VI. Aspects of Works Constitution Law

1. Is there an element of co-determination?

The establishment and design of internal reporting offices is subject to the co-determination provisions of Section 87 para. 1 No. 1 of the Works Council Constitution Act. The reason for this is that the employer controls the behavior of the employees beyond their actual work performance by specifying the procedure for reports (Ordnungsverhalten).

Most establishments will likely include technical systems such as special whistleblowing software. Such technical systems are also subject to co-determination, Section 87 para. 1 No. 6 of the Works Council Constitution Act.

2. To what extent may the works council have a co-determination right?

Insofar as the establishment of the reporting office is a legal obligation, the introduction itself is not subject to co-determination. What is subject to co-determination is the design of the internal reporting office procedure (the “how” of the design).

There is no right of co-determination regarding the specific staffing of the position because the staffing of positions is assigned to entrepreneurial freedom. Nor may this be undermined by the right of co-determination in the case of transfers (Versetzung).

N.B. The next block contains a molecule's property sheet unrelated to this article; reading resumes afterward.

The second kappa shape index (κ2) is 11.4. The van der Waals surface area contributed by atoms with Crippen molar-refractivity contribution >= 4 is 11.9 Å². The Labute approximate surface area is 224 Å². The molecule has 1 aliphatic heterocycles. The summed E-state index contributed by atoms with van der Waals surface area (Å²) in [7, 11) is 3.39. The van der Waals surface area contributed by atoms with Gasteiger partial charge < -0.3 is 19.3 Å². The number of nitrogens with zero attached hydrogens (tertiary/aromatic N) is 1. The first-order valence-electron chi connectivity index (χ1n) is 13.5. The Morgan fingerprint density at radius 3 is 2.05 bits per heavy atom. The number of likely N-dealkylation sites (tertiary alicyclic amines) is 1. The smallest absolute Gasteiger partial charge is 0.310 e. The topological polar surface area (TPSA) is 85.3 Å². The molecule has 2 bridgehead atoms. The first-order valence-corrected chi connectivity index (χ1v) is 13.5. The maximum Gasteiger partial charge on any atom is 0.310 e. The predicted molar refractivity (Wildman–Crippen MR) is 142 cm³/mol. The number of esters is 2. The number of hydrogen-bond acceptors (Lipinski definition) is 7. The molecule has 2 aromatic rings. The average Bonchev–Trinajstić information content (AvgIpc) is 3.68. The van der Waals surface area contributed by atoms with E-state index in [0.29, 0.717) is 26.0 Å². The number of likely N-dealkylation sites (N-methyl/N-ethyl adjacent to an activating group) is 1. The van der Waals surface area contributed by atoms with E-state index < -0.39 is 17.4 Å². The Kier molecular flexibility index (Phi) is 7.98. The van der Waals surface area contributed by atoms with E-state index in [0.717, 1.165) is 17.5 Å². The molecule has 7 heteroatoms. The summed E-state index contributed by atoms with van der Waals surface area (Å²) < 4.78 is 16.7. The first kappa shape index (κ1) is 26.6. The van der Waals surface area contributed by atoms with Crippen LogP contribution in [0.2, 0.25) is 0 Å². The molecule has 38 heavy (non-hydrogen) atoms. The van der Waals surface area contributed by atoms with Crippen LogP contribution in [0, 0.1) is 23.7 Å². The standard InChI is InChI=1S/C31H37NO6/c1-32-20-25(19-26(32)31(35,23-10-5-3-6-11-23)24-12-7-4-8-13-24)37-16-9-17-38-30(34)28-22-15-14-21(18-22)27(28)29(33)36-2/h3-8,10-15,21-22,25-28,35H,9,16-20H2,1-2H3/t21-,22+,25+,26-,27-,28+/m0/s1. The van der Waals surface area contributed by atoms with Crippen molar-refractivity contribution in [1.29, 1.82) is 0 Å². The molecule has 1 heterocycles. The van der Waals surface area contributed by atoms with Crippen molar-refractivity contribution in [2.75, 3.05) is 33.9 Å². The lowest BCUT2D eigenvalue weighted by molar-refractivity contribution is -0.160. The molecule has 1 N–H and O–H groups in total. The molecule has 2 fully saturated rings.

Photo of Dr. Nadine Kramer Dr. Nadine Kramer

Dr. Nadine Kramer is a special counsel in Covington’s labor and employment law and executive compensation and employee benefits department. She has many years of experience in advising on labor law aspects with respect to M&A transactions, complex HR topics and reorganizations, especially…

Dr. Nadine Kramer is a special counsel in Covington’s labor and employment law and executive compensation and employee benefits department. She has many years of experience in advising on labor law aspects with respect to M&A transactions, complex HR topics and reorganizations, especially with a focus on negotiations with works councils, and a corresponding networking within the law firm as well. Furthermore, she has a great experience in drafting of social plans, evaluating of pension liabilities and managing labor law-related proceedings, especially with regard to wrongful termination litigations at all levels of seniority and management participation programs.